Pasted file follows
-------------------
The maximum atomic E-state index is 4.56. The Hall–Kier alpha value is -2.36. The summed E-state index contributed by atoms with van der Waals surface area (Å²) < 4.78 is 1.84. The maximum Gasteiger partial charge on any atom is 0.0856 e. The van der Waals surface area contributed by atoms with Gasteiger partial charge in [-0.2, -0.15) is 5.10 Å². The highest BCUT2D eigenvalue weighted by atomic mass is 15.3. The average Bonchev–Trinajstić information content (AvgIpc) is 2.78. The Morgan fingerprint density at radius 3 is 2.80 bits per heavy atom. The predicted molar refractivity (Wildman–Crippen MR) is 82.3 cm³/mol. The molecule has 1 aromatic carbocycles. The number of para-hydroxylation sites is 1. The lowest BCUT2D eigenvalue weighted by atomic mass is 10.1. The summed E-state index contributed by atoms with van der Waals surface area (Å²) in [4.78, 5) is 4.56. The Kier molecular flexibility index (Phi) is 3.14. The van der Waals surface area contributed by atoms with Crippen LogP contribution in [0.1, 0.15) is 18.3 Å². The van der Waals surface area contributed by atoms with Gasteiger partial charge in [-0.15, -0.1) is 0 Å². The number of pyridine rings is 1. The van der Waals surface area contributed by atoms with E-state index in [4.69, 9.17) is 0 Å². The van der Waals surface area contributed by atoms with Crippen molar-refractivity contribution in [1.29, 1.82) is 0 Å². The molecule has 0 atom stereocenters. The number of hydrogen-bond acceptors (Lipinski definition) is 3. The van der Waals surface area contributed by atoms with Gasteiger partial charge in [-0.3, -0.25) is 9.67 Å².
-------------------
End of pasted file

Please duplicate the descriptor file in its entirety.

The maximum atomic E-state index is 4.56. The Hall–Kier alpha value is -2.36. The summed E-state index contributed by atoms with van der Waals surface area (Å²) < 4.78 is 1.84. The maximum Gasteiger partial charge on any atom is 0.0856 e. The van der Waals surface area contributed by atoms with Gasteiger partial charge in [-0.2, -0.15) is 5.10 Å². The highest BCUT2D eigenvalue weighted by atomic mass is 15.3. The average Bonchev–Trinajstić information content (AvgIpc) is 2.78. The Morgan fingerprint density at radius 3 is 2.80 bits per heavy atom. The predicted molar refractivity (Wildman–Crippen MR) is 82.3 cm³/mol. The molecule has 1 aromatic carbocycles. The number of para-hydroxylation sites is 1. The lowest BCUT2D eigenvalue weighted by atomic mass is 10.1. The summed E-state index contributed by atoms with van der Waals surface area (Å²) in [4.78, 5) is 4.56. The Kier molecular flexibility index (Phi) is 3.14. The van der Waals surface area contributed by atoms with Crippen LogP contribution in [0.1, 0.15) is 18.3 Å². The van der Waals surface area contributed by atoms with Gasteiger partial charge in [-0.15, -0.1) is 0 Å². The number of pyridine rings is 1. The van der Waals surface area contributed by atoms with E-state index in [4.69, 9.17) is 0 Å². The van der Waals surface area contributed by atoms with Crippen molar-refractivity contribution in [1.29, 1.82) is 0 Å². The molecule has 0 atom stereocenters. The number of hydrogen-bond acceptors (Lipinski definition) is 3. The van der Waals surface area contributed by atoms with Gasteiger partial charge in [-0.3, -0.25) is 9.67 Å².